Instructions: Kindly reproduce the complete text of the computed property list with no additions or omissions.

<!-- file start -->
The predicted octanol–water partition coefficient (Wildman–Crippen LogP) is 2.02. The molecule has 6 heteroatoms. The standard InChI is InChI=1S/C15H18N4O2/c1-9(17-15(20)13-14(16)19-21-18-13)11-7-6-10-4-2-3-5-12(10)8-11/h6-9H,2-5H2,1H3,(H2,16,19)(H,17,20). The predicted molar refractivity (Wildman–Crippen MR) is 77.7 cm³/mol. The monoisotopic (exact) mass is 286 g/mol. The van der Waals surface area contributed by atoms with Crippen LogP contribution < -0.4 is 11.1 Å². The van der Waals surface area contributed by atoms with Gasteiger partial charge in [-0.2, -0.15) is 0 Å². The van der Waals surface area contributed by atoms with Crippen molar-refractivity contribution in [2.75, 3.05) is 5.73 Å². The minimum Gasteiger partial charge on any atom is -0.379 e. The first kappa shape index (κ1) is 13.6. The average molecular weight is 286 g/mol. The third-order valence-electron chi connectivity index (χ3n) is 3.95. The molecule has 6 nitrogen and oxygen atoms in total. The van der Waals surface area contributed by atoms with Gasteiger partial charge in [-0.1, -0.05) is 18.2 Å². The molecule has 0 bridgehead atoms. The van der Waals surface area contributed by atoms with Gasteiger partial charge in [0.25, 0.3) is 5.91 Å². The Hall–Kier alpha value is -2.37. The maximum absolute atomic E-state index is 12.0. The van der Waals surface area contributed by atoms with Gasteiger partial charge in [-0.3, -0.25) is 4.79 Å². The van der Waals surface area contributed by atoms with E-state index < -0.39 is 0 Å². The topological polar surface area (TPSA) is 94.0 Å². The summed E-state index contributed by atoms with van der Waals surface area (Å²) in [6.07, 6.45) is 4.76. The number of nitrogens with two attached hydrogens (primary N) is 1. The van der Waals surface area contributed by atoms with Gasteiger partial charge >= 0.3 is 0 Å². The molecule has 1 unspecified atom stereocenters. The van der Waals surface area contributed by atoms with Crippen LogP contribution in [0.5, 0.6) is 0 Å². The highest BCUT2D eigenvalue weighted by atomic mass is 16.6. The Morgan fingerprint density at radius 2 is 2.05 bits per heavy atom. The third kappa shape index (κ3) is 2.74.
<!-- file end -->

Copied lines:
The predicted octanol–water partition coefficient (Wildman–Crippen LogP) is 2.02. The molecule has 6 heteroatoms. The standard InChI is InChI=1S/C15H18N4O2/c1-9(17-15(20)13-14(16)19-21-18-13)11-7-6-10-4-2-3-5-12(10)8-11/h6-9H,2-5H2,1H3,(H2,16,19)(H,17,20). The predicted molar refractivity (Wildman–Crippen MR) is 77.7 cm³/mol. The monoisotopic (exact) mass is 286 g/mol. The van der Waals surface area contributed by atoms with Crippen LogP contribution < -0.4 is 11.1 Å². The van der Waals surface area contributed by atoms with Gasteiger partial charge in [-0.2, -0.15) is 0 Å². The van der Waals surface area contributed by atoms with Crippen molar-refractivity contribution in [2.75, 3.05) is 5.73 Å². The minimum Gasteiger partial charge on any atom is -0.379 e. The first kappa shape index (κ1) is 13.6. The average molecular weight is 286 g/mol. The third-order valence-electron chi connectivity index (χ3n) is 3.95. The molecule has 6 nitrogen and oxygen atoms in total. The van der Waals surface area contributed by atoms with Gasteiger partial charge in [-0.1, -0.05) is 18.2 Å². The molecule has 0 bridgehead atoms. The van der Waals surface area contributed by atoms with Gasteiger partial charge in [0.25, 0.3) is 5.91 Å². The Hall–Kier alpha value is -2.37. The maximum absolute atomic E-state index is 12.0. The van der Waals surface area contributed by atoms with Gasteiger partial charge in [-0.3, -0.25) is 4.79 Å². The van der Waals surface area contributed by atoms with E-state index < -0.39 is 0 Å². The topological polar surface area (TPSA) is 94.0 Å². The summed E-state index contributed by atoms with van der Waals surface area (Å²) in [6.07, 6.45) is 4.76. The number of nitrogens with two attached hydrogens (primary N) is 1. The van der Waals surface area contributed by atoms with Gasteiger partial charge >= 0.3 is 0 Å². The molecule has 1 unspecified atom stereocenters. The van der Waals surface area contributed by atoms with Crippen LogP contribution in [0.5, 0.6) is 0 Å². The highest BCUT2D eigenvalue weighted by atomic mass is 16.6. The Morgan fingerprint density at radius 2 is 2.05 bits per heavy atom. The third kappa shape index (κ3) is 2.74.